While no two industries have been impacted the same way, BPO companies with high exposure to the Travel and Leisure sector have been adversely impacted. Many companies in the industry have pivoted to maintaining a semblance of normalcy or business as usual by shifting employees to work from home. As such, the BPO industry in the Philippines is expected to experience nominal to flat growth this year.
If a family or founder-owned business is contemplating a sale of their business and have fared well through the pandemic, then there are buyers who have the interest and the financial wherewithal to close transactions at pre-COVID-19 valuation multiples. While the threshold to complete transactions within strategics may have shifted, private equity and strategics backed by private equity are active in the M&A market. The most common obstacle for deal flow in 2021 is expected to be the availability of quality acquisition targets.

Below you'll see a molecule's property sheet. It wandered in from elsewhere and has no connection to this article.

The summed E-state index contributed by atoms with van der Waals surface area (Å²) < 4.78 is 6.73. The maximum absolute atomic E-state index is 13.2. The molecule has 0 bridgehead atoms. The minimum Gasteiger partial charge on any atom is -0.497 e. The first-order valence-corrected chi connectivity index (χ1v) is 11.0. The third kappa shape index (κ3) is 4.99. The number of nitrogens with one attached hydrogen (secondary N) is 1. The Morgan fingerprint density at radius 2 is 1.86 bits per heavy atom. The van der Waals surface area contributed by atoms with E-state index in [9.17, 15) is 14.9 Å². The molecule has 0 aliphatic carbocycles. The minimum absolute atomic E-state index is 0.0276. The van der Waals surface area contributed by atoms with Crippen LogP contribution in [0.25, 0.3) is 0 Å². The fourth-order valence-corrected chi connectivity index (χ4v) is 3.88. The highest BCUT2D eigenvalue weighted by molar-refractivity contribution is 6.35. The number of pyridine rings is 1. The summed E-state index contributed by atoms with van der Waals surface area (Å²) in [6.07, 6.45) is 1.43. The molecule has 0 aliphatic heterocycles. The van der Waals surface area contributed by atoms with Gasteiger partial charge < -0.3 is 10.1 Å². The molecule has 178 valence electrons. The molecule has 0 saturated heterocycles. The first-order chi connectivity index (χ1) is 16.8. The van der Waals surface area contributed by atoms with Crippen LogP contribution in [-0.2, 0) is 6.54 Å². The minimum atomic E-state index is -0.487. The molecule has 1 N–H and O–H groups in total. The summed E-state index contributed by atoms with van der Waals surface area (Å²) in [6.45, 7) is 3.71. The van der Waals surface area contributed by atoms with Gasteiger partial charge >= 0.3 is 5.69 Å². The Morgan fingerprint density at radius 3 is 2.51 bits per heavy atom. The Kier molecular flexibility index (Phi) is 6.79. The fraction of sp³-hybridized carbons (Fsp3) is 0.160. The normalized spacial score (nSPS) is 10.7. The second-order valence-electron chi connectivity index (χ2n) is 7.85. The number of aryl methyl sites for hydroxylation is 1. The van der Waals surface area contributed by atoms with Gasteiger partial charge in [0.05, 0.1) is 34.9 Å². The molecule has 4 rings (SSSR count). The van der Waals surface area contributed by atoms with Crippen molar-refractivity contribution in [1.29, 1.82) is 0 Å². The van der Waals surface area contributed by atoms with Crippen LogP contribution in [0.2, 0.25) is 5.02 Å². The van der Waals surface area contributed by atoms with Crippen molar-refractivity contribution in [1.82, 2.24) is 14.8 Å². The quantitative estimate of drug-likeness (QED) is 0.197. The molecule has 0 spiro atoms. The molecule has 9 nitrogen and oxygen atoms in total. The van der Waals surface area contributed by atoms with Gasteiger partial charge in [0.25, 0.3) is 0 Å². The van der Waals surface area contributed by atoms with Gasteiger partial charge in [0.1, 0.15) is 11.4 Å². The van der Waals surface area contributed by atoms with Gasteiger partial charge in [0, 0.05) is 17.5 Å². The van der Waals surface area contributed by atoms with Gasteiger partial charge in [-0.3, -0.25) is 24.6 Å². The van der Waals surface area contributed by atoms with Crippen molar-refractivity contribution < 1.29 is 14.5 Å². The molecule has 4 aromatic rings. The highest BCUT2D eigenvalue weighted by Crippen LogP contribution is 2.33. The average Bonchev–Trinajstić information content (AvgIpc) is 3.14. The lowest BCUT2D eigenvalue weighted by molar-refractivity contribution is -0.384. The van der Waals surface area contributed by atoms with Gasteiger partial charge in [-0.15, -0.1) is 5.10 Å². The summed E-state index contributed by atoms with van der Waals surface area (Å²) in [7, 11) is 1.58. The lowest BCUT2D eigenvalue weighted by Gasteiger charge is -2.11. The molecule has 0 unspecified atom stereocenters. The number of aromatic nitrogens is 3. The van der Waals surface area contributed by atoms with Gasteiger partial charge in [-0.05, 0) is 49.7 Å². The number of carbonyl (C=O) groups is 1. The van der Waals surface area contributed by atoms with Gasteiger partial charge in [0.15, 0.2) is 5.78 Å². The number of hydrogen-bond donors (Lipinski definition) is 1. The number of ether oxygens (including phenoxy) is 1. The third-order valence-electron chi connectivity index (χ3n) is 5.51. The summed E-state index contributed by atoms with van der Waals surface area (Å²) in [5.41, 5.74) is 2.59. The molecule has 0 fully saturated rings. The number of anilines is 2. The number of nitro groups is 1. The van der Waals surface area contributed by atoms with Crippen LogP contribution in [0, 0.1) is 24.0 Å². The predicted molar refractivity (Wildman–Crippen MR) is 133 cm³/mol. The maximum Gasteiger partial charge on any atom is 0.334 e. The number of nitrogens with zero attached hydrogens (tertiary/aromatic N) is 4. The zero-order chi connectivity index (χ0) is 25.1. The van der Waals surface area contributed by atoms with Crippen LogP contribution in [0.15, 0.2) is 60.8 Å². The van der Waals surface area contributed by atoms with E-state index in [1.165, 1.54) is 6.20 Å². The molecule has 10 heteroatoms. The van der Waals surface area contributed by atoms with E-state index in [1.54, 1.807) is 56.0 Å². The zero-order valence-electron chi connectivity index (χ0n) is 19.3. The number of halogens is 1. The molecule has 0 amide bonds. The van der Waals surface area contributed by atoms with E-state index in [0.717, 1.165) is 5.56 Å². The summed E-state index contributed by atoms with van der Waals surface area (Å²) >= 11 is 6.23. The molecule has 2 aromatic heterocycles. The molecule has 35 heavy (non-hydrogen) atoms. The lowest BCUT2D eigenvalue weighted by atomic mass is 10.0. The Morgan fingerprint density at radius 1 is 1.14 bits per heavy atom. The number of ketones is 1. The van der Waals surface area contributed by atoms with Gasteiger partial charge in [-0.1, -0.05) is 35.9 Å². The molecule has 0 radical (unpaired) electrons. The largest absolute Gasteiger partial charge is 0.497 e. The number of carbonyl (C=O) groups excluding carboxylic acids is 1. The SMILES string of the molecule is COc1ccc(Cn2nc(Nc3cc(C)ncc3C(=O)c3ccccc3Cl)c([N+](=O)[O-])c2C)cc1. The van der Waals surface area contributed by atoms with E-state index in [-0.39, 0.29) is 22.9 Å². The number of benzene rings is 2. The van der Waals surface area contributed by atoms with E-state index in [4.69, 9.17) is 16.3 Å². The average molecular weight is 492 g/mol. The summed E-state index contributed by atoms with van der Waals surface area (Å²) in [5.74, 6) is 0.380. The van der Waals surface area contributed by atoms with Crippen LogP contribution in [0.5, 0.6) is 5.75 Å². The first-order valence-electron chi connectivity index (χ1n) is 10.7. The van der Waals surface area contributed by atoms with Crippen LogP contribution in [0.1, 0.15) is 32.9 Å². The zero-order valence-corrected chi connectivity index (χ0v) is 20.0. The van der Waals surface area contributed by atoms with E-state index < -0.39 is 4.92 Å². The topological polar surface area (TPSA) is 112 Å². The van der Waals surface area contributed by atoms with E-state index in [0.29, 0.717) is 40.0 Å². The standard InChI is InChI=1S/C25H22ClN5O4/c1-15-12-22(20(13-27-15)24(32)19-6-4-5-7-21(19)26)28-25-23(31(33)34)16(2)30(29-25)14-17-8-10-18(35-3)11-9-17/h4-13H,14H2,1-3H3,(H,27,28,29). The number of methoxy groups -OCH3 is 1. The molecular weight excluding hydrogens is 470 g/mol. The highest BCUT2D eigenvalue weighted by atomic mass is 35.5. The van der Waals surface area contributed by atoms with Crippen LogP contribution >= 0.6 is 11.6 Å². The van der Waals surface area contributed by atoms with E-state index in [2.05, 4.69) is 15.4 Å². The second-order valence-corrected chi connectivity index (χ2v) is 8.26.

On the other hand, if a company is looking at acquiring other companies, then the opportunities will continue to present themselves. M&A is the execution arm of strategy and if a company has been deliberate about formulating their company strategy and, by extension, their acquisition strategy, the opportunity to acquire companies that are constructive to the acquirer will definitely be there in 2021. The longer the pandemic lasts, the higher the number of distressed assets across industries to come to market. Time is of the essence in distressed deals and if you are going to participate in distressed transactions, I would recommend lining up necessary advisors and financing sources that would allow you to complete due diligence and fund the transaction in a compressed timeline.
At a time when everybody is scaling down and the business climate is quite uncertain, what would you say are the benefits of continuing M&A?